Stormwater is rainfall or snowmelt that runs off surfaces such as roads, buildings, sidewalks or compacted ground. It can drain directly into streams, rivers and lakes by traveling over these surfaces and through storm drains.  These drains, commonly called storm sewers, should not be confused with sanitary sewers that transport wastewater to a treatment plant before discharging to surface waters.  Storm water entering storm sewers does not pass through a wastewater treatment facility before it flows to surface waters, including lakes, streams, and rivers.

What is the problem?

As communities grow, they often experience more stormwater problems due to their increasing impervious areas.  Impervious areas reduce the amount of rainwater that can naturally infiltrate into the soil.  This causes an increase in the volume and rate of stormwater. It can lead to more frequent and severe flooding, stream bank erosion, impaired water quality, and potential damages to public and private property.

As stormwater flows from surfaces, pollutants are collected, including trash, sediment, oil, fertilizers, pesticides, pet waste (viruses and bacteria) and other chemicals.  These contaminants are flushed to surface waters and can cause public health risks with negative impacts to drinking water sources, recreational waters and aquatic life.

Stormwater Pollutants

Pollutants are introduced to stormwater runoff from a variety of sources and activities, including:

  • Sediment from construction sites and erosion in areas lacking stabilization.
  • Pesticides from pest maintenance.
  • Bacteria from pet wastes and septic systems.
  • Nutrients from lawn fertilizer.
  • Oil and grease from car leaks, gas stations and industrial areas.
  • Road salt and sand from snow and ice control applications.
  • Carelessly discarded trash.
  • Illicit (non-stormwater) connections to storm sewers.
  • Illegally dumped pollutants.

Leachable and erodible materials improperly stored and exposed to rain.

VCCS Stormwater Programs

Eleven of the VCCS colleges, encompassing 19 campuses, successfully maintain stormwater management programs as permittees covered under a Virginia Pollutant Discharge Elimination System (VPDES) General Permit for discharges of stormwater.  Each program is successfully implemented to reduce stormwater pollution discharging from the storm sewer system at each campus to the maximum extent practicable.  The program uses an iterative process to develop and implement a variety of best management practices, including:

  1. Public education and outreach on stormwater issues;
  2. Public involvement and participation to engage the public in pollution prevention activities;
  3. Illicit discharge detection and elimination to prevent pollutant discharges from the storm sewer;
  4. Construction site stormwater runoff control to ensures proper practices during construction;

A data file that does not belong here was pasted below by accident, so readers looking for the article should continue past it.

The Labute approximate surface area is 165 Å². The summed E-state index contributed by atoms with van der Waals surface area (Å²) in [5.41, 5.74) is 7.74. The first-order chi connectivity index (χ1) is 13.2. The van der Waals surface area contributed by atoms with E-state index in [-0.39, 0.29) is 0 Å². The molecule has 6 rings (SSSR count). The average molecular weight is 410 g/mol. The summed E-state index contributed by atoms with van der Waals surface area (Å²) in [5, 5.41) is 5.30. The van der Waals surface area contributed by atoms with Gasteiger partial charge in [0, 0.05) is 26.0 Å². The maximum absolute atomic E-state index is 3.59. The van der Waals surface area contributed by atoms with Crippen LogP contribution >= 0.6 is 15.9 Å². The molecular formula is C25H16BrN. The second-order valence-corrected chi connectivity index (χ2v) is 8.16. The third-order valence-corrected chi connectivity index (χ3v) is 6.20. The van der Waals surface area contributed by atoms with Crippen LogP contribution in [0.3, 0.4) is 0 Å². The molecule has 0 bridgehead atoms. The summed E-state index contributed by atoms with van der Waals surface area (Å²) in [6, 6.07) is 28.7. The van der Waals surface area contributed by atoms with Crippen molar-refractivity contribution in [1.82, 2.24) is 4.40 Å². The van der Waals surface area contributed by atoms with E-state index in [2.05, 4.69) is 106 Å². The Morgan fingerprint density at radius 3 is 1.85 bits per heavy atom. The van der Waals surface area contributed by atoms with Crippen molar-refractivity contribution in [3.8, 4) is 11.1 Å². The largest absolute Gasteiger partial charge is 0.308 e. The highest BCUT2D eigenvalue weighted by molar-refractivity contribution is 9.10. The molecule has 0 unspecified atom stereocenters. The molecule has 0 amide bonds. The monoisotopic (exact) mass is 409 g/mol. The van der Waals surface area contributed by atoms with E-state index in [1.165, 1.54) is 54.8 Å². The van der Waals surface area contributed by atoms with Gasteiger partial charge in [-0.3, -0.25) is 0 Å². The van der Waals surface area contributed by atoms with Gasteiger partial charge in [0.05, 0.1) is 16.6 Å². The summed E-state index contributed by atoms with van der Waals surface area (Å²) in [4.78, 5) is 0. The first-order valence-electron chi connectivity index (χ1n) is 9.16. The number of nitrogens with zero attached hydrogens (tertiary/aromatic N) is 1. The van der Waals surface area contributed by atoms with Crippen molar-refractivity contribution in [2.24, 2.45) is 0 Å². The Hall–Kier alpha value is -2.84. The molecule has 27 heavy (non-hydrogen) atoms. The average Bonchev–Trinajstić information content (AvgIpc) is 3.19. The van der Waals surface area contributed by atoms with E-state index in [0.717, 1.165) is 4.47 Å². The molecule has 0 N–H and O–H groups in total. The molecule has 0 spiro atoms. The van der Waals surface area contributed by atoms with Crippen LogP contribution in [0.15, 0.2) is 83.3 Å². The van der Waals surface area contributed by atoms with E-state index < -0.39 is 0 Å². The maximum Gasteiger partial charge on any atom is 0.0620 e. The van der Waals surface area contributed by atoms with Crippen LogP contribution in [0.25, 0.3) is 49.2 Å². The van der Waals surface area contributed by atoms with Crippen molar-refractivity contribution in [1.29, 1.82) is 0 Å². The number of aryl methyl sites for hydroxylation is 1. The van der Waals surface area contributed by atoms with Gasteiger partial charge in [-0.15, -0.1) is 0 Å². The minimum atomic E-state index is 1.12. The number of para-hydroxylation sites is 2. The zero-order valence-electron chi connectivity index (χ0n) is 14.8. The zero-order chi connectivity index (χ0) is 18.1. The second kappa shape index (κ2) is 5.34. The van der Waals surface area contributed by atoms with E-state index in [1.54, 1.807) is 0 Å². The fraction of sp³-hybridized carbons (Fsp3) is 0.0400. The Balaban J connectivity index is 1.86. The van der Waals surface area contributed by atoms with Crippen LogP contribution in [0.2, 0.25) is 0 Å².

5. Post-construction stormwater management to treat runoff from developed areas; and
  6. Pollution prevention/good housekeeping practices.

In addition, colleges implement action plans to address pollutants of concerns in local waterways, including additional practices to address impairments due to excessive bacteria, nutrients and sediment preventing these waterways from meeting minimum standards that allow for public uses such as swimming and fishing.

Additional information for each of the VCCS stormwater management programs covered under the VPDES General Permit can be found at the links below:

Mitigating Stormwater with the Development Process

As the VCCS colleges grow, new development on college campuses occurs to accommodate this growth.  VCCS implements Standards and Specifications to protect stormwater quality during development projects.  The standards and specifications are regularly updated and approved by the Virginia Department of Environmental Quality (VDEQ) and include provisions to:

  • Employ erosion and sediment controls (ESC) during construction while the land is disturbed and sediments is more readily available for transport in stormwater. ESC include requirement to install practices such as silt fence to minimize sediment transport to surface waters.
  • Stormwater management (SWM) controls to provide for long term protection of water quality and reduce the impact of increased volumes and peak runoff rates to downstream receiving water and properties. SWM controls include a variety of practices such as retention ponds and bioretention facilities that provide processes to remove pollutants from stormwater, detain stormwater and/or allow for reduction of stormwater from discharging downstream.

In addition, the standards and specifications include mechanism to ensure regulatory criteria for ESC and SWM are achieved, inspections ensure compliance and SWM facilities are maintained for long-term functionality.

Standards and specifications manual (PDF version) can be found here.